7. Disney store at Harajuku ALTA building: The ALTA building opened in 2015 on Takeshita Street in Harajuku. It houses lots of top fashion brands and stores offering character merchandise. Here you’ll find the famous Disney store selling all your favourite Disney characters (please note this shop does not sell tickets to Tokyo Disneyland or Tokyo DisneySea).
8. Harajuku and Shibuya Kawaii shopping tour: An expert guide from Voyagin or Expedia will take you to all the kawaii fashion hotspots in Harajuku and Shibuya. These are the perfect tours for fashionistas and Tokyo first-timers who love to shop!
KAWAII RESTAURANTS AND ATTRACTIONS
9. Moshi Moshi Box Harajuku: This should be your first stop if you’re not really familiar with the main shopping areas and attractions in Tokyo. This tourist information box also offers foreign exchange, free Wi-Fi and even a crepe stand. You’ll find it on Meiji Dori, not far from Harajuku and Meiji-jingumae Stations. Just look out for the huge kawaii clock on the front designed by Sebastian Masuda (yes, he really is the kawaii king).
10. Sanrio Puroland: I know, you guessed it, of course there’s a kawaii land in Tokyo and it’s called Sanrio Puroland. You and your children will be mesmerized by the kawaii shows and attractions inside this complete world of cuteness. I’m planning to visit this land just for the kawaii gift shops! My tip is to print out the discount vouchers on their website when you’re planning your visit.
11. Alice in Wonderland restaurants: There are five Alice in Wonderland restaurants in Tokyo, each with a different concept but the same theme, and they’re all run by Diamond Dining. The food is not 5-star quality at these restaurants but who cares when you’re being served by waitresses in Alice costumes, ordering from pop-up picture menus, and eating food in the shape of Alice in Wonderland characters. Choose from Alice in a Labyrinth in Ginza, Alice in a Fantasy Book in Shinjuku, Alice in a Magical Land in Nishi-Shinjuku, Alice in an Old Castle in Minami-Ikebukuro, and Alice in a Dancing Land in Shibuya.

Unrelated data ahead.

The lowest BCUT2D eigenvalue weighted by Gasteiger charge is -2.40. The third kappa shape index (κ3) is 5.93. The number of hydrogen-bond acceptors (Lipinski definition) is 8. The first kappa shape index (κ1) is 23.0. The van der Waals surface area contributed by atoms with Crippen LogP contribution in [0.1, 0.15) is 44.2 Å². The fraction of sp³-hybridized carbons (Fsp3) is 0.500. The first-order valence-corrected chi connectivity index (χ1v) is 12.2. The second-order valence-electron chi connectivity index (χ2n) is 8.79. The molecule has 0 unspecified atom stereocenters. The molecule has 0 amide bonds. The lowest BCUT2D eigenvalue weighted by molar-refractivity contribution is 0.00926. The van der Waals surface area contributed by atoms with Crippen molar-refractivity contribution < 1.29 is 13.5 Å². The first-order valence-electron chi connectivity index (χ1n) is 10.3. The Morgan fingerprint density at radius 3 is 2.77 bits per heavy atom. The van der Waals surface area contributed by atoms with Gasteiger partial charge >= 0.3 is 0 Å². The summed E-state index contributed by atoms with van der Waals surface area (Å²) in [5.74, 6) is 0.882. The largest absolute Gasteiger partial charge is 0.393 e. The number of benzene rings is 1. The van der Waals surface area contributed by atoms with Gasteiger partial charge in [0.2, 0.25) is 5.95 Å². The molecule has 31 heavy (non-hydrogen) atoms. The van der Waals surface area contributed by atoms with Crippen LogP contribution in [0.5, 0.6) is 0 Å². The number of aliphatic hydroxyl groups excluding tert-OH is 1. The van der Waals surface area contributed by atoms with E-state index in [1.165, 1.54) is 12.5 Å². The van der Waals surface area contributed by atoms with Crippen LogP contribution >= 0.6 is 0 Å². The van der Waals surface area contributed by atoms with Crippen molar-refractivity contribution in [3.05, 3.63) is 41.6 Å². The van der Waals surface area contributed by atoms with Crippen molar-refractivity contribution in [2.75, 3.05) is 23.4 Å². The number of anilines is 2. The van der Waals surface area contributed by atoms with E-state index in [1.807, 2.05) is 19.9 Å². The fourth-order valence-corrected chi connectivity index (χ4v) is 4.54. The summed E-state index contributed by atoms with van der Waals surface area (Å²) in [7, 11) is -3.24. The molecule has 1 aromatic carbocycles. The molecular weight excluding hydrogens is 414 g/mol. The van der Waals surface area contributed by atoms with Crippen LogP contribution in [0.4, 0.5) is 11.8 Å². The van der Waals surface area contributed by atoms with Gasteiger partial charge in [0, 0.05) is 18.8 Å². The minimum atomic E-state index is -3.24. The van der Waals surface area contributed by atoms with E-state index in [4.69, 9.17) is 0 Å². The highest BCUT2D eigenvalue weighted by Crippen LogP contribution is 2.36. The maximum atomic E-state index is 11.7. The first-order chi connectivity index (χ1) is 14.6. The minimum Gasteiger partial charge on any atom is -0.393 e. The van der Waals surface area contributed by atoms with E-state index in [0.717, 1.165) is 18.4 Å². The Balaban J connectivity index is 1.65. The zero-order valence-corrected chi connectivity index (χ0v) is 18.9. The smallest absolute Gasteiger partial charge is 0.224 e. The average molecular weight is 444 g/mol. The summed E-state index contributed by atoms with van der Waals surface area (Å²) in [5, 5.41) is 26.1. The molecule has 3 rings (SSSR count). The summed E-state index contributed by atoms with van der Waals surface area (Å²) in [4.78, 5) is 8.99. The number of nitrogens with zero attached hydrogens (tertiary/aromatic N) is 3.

12. Kawaii Monster Café: Another Sebastian Masuda concept, their website says it all: “Upon entering, you’ll walk through the tongue of Mr Ten thousand chopsticks (choppy) and then come across the cake shaped merry-go-round “SWEETS GO ROUND” and also the 4 unique areas called “MUSHROOM DISCO”, “MILK STAND”, “Bar Experiment” and “Mel-Tea ROOM”!”
I think you get the picture! This place is ultra-kawaii with extra super-duper kawaii on top!
13. Maid cafés in Akihabara: This one is for the boys but it’s also popular with otaku manga and anime fans! If you like the idea of your food served to you by young Japanese girls in sexy French maid costumes then this is the place for you. These enthusiastic waitresses will even play games like rock-paper-scissors (or jan-ken-pon じゃんけんぽん in Japanese) with you and sing cute kawaii songs. Oh dear!!
14. World Project Kawaii Café: This café hopes to spread kawaii cuteness all over the world. You can enjoy pancakes and other delicious dishes here. They’re located in the ALTA building in Harajuku and they’re happy to host parties and events.
15. Kawaii cake shops: There are hundreds of extremely good cake shops in Tokyo offering mind-blowing cake creations. I recommend La Terre Saison in Futakotamagawa, Juchheim Die Meister in Ginza, Anniversary in Minami-Aoyama, and Funs in the Hikarie complex in Shibuya.